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What a ‘K-Shaped Recovery’ Means for Luxury Fashion | BoF Professional, The Week Ahead

THE CHEAT SHEET

The Rich Get Richer

A Gucci employee measures the temperature of a customer at a store entrance | Source: Getty Images

  • Kering and Moncler report quarterly results on Oct. 22
  • LVMH reported an unexpected increase in fashion and leather goods sales in the third quarter 
  • For some luxury brands, a strong rebound in China is making up for stalled recoveries in the West

In the first presidential debate, the American republic received a quick economics lesson from Joe Biden, who described the US recovery as “K-shaped,” a pattern where the divide between rich and poor widens to reflect the shape of the letter. He meant it as a pejorative, but for luxury brands, it’s a reason to celebrate. While millions of people the world over are newly unemployed and struggling to cover basic expenses, the wealthy have seen little change to their income, and have plenty of money to burn after avoiding restaurants and travel for months.

All that said, it was likely a surge in luxury spending in China, rather than a smaller uptick in US sales, that paved the way for LVMH’s surprise increase in fashion and leather goods revenue. There too, the recovery has looked different depending on one’s pre-Covid economic status. As life returned to normal in China over the summer, well-off consumers flocked first to big, well-known brands like Louis Vuitton and Dior. 

The Bottom Line: LVMH has the scale and global clout to consolidate their market position during the crisis. Some of the brands reporting next week, including Kering’s Gucci is among a handful of others that can likely do the same. Less clear is whether smaller luxury brands will be as successful at shielding themselves from Covid-19’s economic fallout. 

Brexit Is Back

A Brexit protest | Photo: Justin Tallis/Getty Images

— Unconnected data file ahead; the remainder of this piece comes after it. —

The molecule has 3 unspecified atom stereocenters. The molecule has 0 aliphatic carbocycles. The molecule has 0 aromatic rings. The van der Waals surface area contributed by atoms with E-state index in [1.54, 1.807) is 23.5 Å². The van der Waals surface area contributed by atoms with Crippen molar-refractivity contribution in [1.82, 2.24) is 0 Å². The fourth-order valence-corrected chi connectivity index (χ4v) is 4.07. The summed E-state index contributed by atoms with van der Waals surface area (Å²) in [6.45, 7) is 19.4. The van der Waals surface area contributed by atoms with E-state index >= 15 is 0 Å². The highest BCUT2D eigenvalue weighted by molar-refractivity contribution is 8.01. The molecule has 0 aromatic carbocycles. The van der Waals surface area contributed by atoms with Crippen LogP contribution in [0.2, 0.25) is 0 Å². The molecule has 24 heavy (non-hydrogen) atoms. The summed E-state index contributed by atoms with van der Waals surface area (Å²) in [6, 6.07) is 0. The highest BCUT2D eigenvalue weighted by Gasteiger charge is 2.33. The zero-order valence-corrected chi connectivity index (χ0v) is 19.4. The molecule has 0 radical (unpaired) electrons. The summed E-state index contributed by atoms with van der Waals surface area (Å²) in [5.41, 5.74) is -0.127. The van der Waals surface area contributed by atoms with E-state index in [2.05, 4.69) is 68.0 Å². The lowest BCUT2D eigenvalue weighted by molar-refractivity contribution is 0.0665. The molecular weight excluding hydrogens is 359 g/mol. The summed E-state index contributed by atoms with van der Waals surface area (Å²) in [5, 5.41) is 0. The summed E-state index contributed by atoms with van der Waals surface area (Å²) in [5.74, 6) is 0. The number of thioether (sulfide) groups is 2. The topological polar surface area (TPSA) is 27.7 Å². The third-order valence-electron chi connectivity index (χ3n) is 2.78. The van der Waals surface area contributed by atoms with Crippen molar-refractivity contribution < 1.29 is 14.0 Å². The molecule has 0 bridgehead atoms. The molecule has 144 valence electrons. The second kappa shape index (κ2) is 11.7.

• An Oct. 15 deadline passed with no trade agreement between the UK and EU
  • The EU has warned a no-deal “hard Brexit” is coming on Jan. 1
  • UK brands and suppliers could face labour and materials shortages, among other consequences

One of last year’s biggest headaches is back. Between the pandemic, the economic downturn and the US presidential election, the fashion industry can be forgiven for forgetting about Brexit. But with the UK set to crash out of the EU on Jan. 1, it’s time to start gaming out scenarios and checking supply chains for potential post-Brexit snarls again. 

As a reminder, Brexit’s impact on fashion is hard to predict, but appears likely to include disruptions to the labour market and the movement of raw materials as well as finished apparel and accessories into and out of the UK. How severe these consequences prove to be depends both on the outcome of negotiations in Brussels and how individual brands have prepared themselves. 

The Bottom Line:  All that said, it’s premature to take the latest round of threats and recriminations at face value. From the outset, progress toward an orderly exit from the EU has come only under intense deadline pressure. So while the Oct. 15 deadline has come and gone, the true contours of Brexit will only begin to take shape in the coming weeks.

Raf Simons‘ Other Big Debut

Raf Simons Autumn/ Winter 2020 | Source: INDIGITAL.TV

  • Raf Simons will debut his first women’s collection under his own brand on Oct. 23
  • Simons has designed womenswear for Jil Sander, Dior, Calvin Klein and Prada, but never under his own label
  • He joins Michael Kors, Tory Burch and others in showing in October instead of during fashion week

Raf Simons has always had cross-gender appeal, which is why the most surprising aspect of his debut women’s collection is that it took nearly three decades to happen. After introducing the skinny silhouette to menswear, Simons’ womenswear collections for Jil Sander and especially Dior are part of fashion lore (his turbulent two years at Calvin Klein, less so). Simons has stuck to menswear for his own brand, though. 

His first co-designed collection at Prada last month was critically well-regarded, and was accompanied by an unusually robust marketing blitz designed to raise Simons’ profile with the average luxury fashion consumer. The publicity boost should help the designer, who has a loyal tribe of followers but is less well-known to the general public. 

The Bottom Line: Simons joins a growing number of major designers and brands who are showing at a time that fits their schedule, rather than the industry calendar. As one of the most famous designers working today he won’t have trouble generating buzz around whatever he sends down the runway.

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